Science and Innovation Minister Melissa Price, welcomed the plans.
"The Strike Energy project at the Narngulu industrial area in Geraldton, is uniquely placed for a world scale urea fertiliser production facility, that will build new industrial capability, helping to secure Australia's supply chain and develop a domestic renewable hydrogen industry," Ms Price said.
"The Australian government is committed to the development of Australian manufacturing and to ensure that we capitalise on our abundant natural resources, with the Perth Basin and Mid West providing abundant supplies of cleaner natural gas, and plentiful supplies of wind, solar and geo-thermal renewable energy that power Australian industry and help grow our regional communities."
Industry, Energy and Emissions Reduction Minister Angus Taylor said the production of low-emissions fertilisers would help farmers improve crop productivity and lower emissions in the agricultural sector.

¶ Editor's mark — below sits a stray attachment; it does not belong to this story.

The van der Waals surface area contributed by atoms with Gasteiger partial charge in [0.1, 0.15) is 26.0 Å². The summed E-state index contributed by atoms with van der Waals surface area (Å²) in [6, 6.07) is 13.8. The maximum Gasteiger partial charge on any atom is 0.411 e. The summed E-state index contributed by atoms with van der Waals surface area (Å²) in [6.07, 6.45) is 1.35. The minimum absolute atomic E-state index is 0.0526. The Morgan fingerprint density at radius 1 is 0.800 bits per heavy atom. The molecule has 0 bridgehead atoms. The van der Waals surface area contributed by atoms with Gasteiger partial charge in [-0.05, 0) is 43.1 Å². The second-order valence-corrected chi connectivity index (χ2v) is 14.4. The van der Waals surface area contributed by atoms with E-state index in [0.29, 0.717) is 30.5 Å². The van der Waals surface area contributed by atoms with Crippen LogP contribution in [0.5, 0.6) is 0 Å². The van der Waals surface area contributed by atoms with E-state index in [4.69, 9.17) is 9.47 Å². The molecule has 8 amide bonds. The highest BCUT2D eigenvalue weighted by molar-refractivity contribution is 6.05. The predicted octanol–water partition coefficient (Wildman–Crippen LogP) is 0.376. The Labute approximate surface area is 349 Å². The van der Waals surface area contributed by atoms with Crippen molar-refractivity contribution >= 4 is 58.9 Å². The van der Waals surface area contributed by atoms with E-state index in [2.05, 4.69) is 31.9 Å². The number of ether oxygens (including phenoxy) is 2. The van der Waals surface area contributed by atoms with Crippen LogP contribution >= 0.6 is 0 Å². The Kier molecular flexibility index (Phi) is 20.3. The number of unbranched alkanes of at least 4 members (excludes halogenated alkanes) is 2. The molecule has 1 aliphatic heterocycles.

"These kinds of projects will create jobs, and could open up new export opportunities while helping to meet growing demand for food in Australia and the world," Mr Taylor said.
Strike Energy chief executive officer Stuart Nicholls told the meeting that his company was building a domestic fertiliser facility in Geraldton so that Australian farmers didn't have to import more than $1 billion of urea a year.
Australia imports about 95 per cent of its urea and the recent export restrictions from China and higher global gas prices have pushed up the cost of fertiliser for Australian farmers.
The cost of domestic fertiliser has spiked in recent months from about $300 a tonne to nearly $1000/t, highlighting the significant supply chain risks Australian farmers face.
"The Geraldton facility will also be the world's first 'green' fertiliser factory, reducing the carbon footprint of Australian fertiliser by more than 60pc," Mr Nicholls said.
"This is an important first step in the development of a domestic hydrogen industry and once the factory hits 40pc production, Strike Energy will need to purchase carbon for use in the production of fertiliser, creating an opportunity for other industries to dispose of their carbon and further helping the Australian economy develop new industrial capabilities and reduce our national emissions."